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When Senator Jon Kyl (R-AZ), chairman of the Senate Judiciary Subcommittee on Terrorism, Technology and Homeland Security, held a well-publicized hearing on a specific new type of terrorist threat last April, a lot of folks got scared. It turns out the threat is marginal. Instead of being called the EMP Terror, it should be called the EMP Annoyance.

EMP stands for Electro-Magnetic Pulse, caused by a nuclear bomb exploding not on or near the surface but high in the atmosphere. Kyl claims it’s the easiest way for America to be defeated by its enemies:

“A single Scud missile, launched from a freighter in international waters, carrying a single nuclear weapon detonating at the appropriate altitude, would interact with the Earth’s atmosphere, producing an electromagnetic pulse radiating down to the surface at the speed of light. Depending on the location and size of the blast, the effect would be to knock out already stressed power grids and other electrical systems across much or even all of the continental United States, for months if not years.”

Our dependence on computers and other electrical systems is, according to Senator Kyl, America’s “Achilles’ heel of vulnerability.” An EMP attack would have “irreversible effects on the country’s ability to support any large fraction of its present human population. Those who survived would find themselves transported back to the United States of the 1880s.”

He made these dire prognostications in a Washington Post editorial, Unready For This Attack.

I suppose this is what happens when politicians, well-meaning and patriotic (for let there be no doubt – John Kyl is one of the good guys on Capitol Hill) yet who know very little science get scared of a threat they don’t understand. (Again: Kyl is very bright – he was a Phi Beta Kappa in college and a smart lawyer – but he has no scientific background.)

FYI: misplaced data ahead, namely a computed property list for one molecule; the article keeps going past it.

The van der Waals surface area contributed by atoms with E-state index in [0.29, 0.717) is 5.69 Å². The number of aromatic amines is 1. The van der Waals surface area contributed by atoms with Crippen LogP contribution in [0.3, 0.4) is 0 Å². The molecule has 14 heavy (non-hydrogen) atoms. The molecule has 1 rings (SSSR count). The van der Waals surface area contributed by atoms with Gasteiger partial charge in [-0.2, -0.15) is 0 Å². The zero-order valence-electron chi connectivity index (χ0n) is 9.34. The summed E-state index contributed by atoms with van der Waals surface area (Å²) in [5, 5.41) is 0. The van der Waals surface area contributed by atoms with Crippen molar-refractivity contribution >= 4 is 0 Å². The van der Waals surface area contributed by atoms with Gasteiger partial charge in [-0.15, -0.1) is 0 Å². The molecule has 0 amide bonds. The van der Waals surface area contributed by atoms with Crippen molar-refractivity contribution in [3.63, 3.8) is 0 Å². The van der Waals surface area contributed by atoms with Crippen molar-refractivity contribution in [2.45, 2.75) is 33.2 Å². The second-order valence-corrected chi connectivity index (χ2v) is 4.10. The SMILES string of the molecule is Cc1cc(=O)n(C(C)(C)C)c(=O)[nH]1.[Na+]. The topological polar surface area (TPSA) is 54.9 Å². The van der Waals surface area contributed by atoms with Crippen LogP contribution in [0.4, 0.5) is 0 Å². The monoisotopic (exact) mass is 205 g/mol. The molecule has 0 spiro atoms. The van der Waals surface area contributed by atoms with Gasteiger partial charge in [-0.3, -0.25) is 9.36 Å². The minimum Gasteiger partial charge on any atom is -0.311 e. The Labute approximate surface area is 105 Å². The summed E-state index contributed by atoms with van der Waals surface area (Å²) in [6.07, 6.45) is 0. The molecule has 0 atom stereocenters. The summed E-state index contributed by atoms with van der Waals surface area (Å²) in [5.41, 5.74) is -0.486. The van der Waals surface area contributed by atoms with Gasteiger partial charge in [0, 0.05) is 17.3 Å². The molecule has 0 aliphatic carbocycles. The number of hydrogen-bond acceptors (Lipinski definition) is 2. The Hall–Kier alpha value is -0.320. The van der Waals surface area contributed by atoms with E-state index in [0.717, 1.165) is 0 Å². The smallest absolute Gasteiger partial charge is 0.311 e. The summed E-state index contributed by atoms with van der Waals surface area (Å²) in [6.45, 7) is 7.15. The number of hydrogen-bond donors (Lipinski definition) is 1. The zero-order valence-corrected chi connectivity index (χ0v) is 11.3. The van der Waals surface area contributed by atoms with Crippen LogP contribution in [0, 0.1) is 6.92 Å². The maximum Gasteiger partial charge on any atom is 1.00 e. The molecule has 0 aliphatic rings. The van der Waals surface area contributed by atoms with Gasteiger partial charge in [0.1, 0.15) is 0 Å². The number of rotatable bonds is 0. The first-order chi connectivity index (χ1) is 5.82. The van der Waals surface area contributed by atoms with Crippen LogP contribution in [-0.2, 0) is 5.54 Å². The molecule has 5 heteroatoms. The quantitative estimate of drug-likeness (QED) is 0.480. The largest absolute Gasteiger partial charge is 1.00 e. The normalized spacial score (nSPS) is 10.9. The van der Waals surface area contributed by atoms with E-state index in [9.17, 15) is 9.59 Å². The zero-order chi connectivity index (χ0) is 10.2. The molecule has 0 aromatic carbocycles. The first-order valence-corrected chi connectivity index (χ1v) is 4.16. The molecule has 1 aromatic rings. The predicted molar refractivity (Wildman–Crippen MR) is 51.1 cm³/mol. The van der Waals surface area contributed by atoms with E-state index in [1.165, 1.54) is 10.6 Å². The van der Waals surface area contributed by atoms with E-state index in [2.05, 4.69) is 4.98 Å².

His staffers also didn’t do their homework – for it turns out that there already has been an EMP attack on an American city, and nothing much happened.

In the 1950s and early 60s, the US military had a nuclear weapons test site on a tiny Pacific Ocean atoll 700 miles south of Hawaii called Johnston Island. As part of a program called Operation Dominic I, a test called Starfish Prime was conducted on July 9, 1962, with a Thor Delta rocket launched from the Johnston test site carrying a 1.45 megaton W-49 nuclear warhead. It was detonated at the ideal altitude for generating the most damaging EMP, 250 miles high in the upper atmosphere.

It was an experiment to see what such an EMP would do to the city of Honolulu (as well as military command and control installations).

The Starfish Prime scientists knew the pulse – which lasts 10 billionths of a second – is harmless to living things including people. What damage the pulse would cause to power grids was the question. Result? Street lights went out, burglar alarms rang, circuit breakers popped open in power lines all over Honolulu and other urban Hawaiian areas. An annoyance fixed within hours or days. No disaster.

The test was no secret. It was publicized as a “Rainbow Bomb” due to the spectacular auroral displays it would generate in the sky. Hotels on Waikiki held roof-top bomb-watching parties the night of the test. Here’s a description from an eyewitness, Dr. Cecil Coale, who worked on the project :

A brilliant white flash erased the darkness like a photoflash. Then the entire sky turned light green for about a second. In several more seconds, a deep red aurora, several moon diameters in size, formed where the blast had been. A white plasma jet came slowly out of the top of the red aurora and painted a white stripe across the sky from north to south in about one minute. A deep red aurora appeared at the south end of the white plasma jet. This visual display lasted for perhaps ten minutes before slowly fading. There was no sound at all.

Here’s a picture of Starfish Prime’s nuclear aurora: